Compline Prayer

Over the last year our local church parish have been offering online (zoom call) something called compline. It’s once a week at 8pm. I’ve really enjoyed committing to this and wanted to share more about it with you all.

Compline can also be called Complin, Night Prayer, or the Prayers at the End of the Day. It’s the final church service of the day in the Christian church. In Western Christianity, Compline tends to be a contemplative time that emphasises spiritual peace. It started with the monks and was custom to begin the “Great Silence” following the service, during which the whole community observes silence throughout the night until the next day.

The ancient office of Compline derives its name from a Latin word meaning ‘completion’. It is above all a service of quietness and reflection before rest at the end of the day. If the service is in church or on a zoom call, those present depart in silence and tend to go quietly to bed, afterwards. It’s a short service, without any singing, lasting approx. 20 minutes. I’ve found it helps me to look back over the day, highlight the positives & negatives and get ready to look forward for the next day and start again with a positive view on the world.

The Structure

The minister starts with the Preparation, where a simple prayer is said ‘The Lord almighty grant us a quiet night and a perfect end’. This is followed by a few minutes of silence for reflection on the past day. We then have the Prayers of Penitence which includes thanks and forgiveness.

The Word of God starts with one or two psalms been read taking turns with the congregation. A short reading from Holy Scripture is then given and a responsory, committing oneself into the hands of God. The gospel reading precedes for that week, finishing this section with a short reflection of silence. The Nunc dimittis is recited which is The Song of Simeon (but spoken, not sang), it asks for God to watch over you whilst you sleep do you may rest in peace.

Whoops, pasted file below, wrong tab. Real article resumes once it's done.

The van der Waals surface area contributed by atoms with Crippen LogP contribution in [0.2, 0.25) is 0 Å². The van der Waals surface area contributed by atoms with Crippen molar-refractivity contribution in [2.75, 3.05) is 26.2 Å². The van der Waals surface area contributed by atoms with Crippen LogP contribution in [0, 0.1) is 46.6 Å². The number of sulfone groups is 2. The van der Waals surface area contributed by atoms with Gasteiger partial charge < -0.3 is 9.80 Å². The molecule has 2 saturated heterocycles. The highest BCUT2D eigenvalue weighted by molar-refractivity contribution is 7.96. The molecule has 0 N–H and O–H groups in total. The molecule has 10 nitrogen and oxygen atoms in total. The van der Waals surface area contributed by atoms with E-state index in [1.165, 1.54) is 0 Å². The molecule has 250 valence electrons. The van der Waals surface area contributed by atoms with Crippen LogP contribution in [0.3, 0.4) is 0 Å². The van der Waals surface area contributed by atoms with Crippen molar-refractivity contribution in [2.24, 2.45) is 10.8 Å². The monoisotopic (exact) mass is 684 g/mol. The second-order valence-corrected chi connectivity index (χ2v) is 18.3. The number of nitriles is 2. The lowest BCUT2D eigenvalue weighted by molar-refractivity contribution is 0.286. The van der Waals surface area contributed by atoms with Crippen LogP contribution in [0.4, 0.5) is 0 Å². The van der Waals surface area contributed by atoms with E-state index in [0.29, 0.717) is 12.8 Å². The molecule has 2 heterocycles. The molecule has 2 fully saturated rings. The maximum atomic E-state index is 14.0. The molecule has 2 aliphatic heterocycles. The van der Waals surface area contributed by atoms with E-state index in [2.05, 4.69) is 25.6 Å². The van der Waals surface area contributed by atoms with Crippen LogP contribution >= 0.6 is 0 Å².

The biggest of the prayers is next which includes intercession and thanksgivings to be

offered. The Collect prayer is said, followed by the most common known prayer, Lord’s

Prayer. Finally the Conclusion is given with a simple blessing.

There can be variations to the service, depending on the days or seasons. Alternatively, the psalm, Scripture reading and Collect may be varied daily. The hymn, the Scripture reading, the refrain to the Gospel Canticle, the Collect and the blessing may change seasonally and on Holy Days. On occasions, particularly Saturday nights and before other festivals, the Gospel for the following day may be read before Night Prayer or in place of the set reading. When the confession is used, it may be replaced by another act of penitence. The Alleluias included in the Easter form of the Responsory are for use from Easter Day until the Day of Pentecost, but not at other times.

If your ever given the opportunity to sit, watch or get involved with a compline service I would highly recommend as it can give you grounding on those extra busy or stressful days.

Much love Rebecca

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